(28) And the crane took him and showed him the pond, and then turned off towards the Varana-tree.
(29) “Uncle!” cried the crab, “the pond lies that way, but you are taking me this way!”
(30) “Oh, that’s it, is it?” answered the crane. “Your dear little uncle, your very sweet nephew, you call me! You mean me to understand, I suppose, that I am your slave, who has to lift you up and carry you about with him! Now cast your eye upon the heap of fish-bones lying at the root of yonder Varana-tree. Just as I have eaten those fish, every one of them, just so I will devour you as well!”
(31) “Ah! those fishes got eaten through their own stupidity,” answered the crab; “but I’m not going to let you eat me. On the contrary, is it you that I am going to destroy. For you in your folly have not seen that I was outwitting you. If we die, we die both together; for I will cut off this head of yours, and cast it to the ground!” And so saying, he gave the crane’s neck a grip with his claws, as with a vice.
(32) Then gasping, and with tears trickling from his eyes, and trembling with the fear of death, the crane beseeched him, saying, “O my Lord! Indeed I did not intend to eat you. Grant me my life!”
(33) “Well, well! step down into the pond, and put me in there.”
(34) And he turned round and stepped down into the pond, and placed the crab on the mud at its edge. But the crab cut through its neck as clean as one would cut a lotus-stalk with a hunting-knife, and then only entered the water!
(35) When the Genius who lived in the Varana-tree saw this strange affair, he made the wood resound with his plaudits, uttering in a pleasant voice the verse:
(36) “The villain, though exceeding clever, Shall prosper not by his villainy. He may win indeed, sharp-witted in deceit, But only as the Crane here from the Crab!”
6. In paragraph 26, why does the crab makes plans to defend himself?
- He’s worried that he’ll fall
- He’s worried the crane won’t really take him to the pond
- He’s friends with the crane
- He’s glad to go with the crane
7. The context of paragraphs 13-16, helps the reader know that purblind most likely means:
- Blind in one eye
- Blind in two eyes
8. The author organizes the story mainly by:
- introducing Bodisat and showing his role in the crane’s story
- using cause and effect to show what happens when a pond runs dry
- telling a story and then giving a moral
- giving a moral and then telling a story that supports it
9. Which of these is the best summary of the selection?
- The pond that the fish live in is drying up, and the crane offers to take the fish to a pond with more water. The fish don’t trust the crane, so they send a representative to check out the new pond. He says that the pond exists, so they all agree to go with the crane. The crane drops them off at the pond and then comes back to take the crab. The crab also doesn’t trust the crane, but the crane is honest and also takes him to the pond.
- The pond that the fish live in is drying up, and the crane offers to take the fish to a pond with more water. The fish don’t trust the crane, so they send a representative to check out the new pond. He says that the pond exists, so they all agree to go with the crane. Instead of taking the fish to the pond, the crane eats each one. He then goes back to the dry pond and offers to take the crab. The crab also doesn’t trust the crane, but the crane is honest this time and takes him straight to the new pond.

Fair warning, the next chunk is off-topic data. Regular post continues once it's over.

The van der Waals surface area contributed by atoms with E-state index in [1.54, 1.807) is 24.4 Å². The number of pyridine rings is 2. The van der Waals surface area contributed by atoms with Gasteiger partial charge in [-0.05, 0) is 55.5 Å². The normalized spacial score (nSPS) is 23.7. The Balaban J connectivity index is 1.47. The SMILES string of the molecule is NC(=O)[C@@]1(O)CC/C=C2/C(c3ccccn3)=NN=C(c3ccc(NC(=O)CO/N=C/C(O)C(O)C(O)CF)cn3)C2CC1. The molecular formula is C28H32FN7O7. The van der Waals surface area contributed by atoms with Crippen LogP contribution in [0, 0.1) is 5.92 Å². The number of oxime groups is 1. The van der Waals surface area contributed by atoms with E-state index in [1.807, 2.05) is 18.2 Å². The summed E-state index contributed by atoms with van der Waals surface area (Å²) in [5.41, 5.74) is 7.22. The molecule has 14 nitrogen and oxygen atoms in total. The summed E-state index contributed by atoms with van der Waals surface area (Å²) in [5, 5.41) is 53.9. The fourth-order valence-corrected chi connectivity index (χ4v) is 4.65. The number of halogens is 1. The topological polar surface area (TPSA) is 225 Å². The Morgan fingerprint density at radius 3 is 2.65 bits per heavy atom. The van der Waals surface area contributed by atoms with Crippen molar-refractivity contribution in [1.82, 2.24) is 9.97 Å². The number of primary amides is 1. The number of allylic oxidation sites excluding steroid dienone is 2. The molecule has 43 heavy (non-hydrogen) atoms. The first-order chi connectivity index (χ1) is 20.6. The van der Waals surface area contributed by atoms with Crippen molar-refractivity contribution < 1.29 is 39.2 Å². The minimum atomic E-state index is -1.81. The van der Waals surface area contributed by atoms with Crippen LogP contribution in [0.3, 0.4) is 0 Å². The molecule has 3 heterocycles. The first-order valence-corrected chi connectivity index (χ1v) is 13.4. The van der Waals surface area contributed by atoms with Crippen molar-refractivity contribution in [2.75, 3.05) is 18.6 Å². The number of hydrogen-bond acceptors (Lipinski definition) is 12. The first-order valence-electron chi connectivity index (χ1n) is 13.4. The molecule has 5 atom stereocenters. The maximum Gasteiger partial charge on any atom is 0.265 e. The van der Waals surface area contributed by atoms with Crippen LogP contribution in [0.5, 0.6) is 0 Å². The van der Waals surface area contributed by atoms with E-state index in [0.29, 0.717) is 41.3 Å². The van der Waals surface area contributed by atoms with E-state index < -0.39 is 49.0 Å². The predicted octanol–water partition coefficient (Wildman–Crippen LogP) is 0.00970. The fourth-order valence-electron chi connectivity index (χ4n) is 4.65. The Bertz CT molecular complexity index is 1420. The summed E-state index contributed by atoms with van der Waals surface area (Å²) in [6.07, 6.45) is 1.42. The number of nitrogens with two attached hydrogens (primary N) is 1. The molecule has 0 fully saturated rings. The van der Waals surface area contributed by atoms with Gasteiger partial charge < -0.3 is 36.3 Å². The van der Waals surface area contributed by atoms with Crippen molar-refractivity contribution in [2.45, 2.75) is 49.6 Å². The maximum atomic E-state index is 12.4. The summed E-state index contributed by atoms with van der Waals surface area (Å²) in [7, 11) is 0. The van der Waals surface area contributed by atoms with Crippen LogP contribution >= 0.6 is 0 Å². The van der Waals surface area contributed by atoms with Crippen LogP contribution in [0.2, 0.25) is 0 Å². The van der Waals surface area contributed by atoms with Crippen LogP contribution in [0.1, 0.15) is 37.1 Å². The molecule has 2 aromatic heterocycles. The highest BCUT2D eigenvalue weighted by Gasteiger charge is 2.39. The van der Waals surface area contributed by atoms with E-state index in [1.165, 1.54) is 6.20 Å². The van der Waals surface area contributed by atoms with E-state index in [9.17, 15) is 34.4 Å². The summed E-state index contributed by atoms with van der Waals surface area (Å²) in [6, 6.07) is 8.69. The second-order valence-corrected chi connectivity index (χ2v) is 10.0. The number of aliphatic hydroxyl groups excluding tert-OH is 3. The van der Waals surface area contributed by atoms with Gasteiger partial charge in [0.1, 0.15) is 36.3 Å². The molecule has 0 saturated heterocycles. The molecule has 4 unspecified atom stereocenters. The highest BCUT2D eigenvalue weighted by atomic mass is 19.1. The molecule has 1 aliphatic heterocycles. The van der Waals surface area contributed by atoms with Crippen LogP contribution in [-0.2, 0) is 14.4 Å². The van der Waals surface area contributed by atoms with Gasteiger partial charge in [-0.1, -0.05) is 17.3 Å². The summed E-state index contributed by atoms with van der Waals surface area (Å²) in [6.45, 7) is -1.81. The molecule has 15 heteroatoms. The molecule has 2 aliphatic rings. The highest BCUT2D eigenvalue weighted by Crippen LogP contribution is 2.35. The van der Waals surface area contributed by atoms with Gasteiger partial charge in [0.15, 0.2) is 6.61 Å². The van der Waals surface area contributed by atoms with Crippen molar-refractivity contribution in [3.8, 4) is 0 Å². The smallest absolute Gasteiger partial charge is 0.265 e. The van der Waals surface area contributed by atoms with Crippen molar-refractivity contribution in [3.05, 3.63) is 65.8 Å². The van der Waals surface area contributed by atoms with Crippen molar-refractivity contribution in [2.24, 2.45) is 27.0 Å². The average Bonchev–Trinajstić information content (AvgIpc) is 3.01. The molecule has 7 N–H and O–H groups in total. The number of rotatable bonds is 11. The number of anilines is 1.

- The pond that the fish live in is drying up, and the crane offers to take the fish to a pond with more water. The fish don’t trust the crane, so they send a representative to check out the new pond. He says that the pond exists, so they all agree to go with the crane. Instead of taking the fish to the pond, the crane eats each one. He then goes back to the dry pond and offers to take the crab. The crab also doesn’t trust the crane, so he creates a plan to force the crane to take him to the pond. Just when the crane is about to eat the crab, the crab attacks him. The crane quickly eats him up.
- The pond that the fish live in is drying up, and the crane offers to take the fish to a pond with more water. The fish don’t trust the crane, so they send a representative to check out the new pond. He says that the pond exists, so they all agree to go with the crane. Instead of taking the fish to the pond, the crane eats each one. He then goes back to the dry pond and offers to take the crab. The crab also doesn’t trust the crane, so he creates a plan to force the crane to take him to the pond. When the crane tries to veer away from the pond to eat the crab, the crab attacks him. The crane agrees to take the crab to the pond. When they get to the pond, the crab attacks the crane again.
10. What is the moral of this story?
- Villains succeed by being especially evil
- Villains succeed by tricking others
- Villains that are exceedingly clever are evil
- Villains prosper by their villainy
Grade 8 Reading Answer Key
1. Answer: C
The correct answer is C because paragraph 2 says, “This new trouble concerns the building of the Nicaragua Canal.” Choice A is incorrect because paragraph 5 says that people are looking for a way to avoid going around Cape Horn; sailors would be happy for a canal. Choice B is incorrect because the Panama Canal is an older, failed project. Paragraph D is incorrect because there is no canal called the Central America Canal. There are two possible canals that, if completed, would cut across Central America: the Nicaragua Canal and the Panama Canal.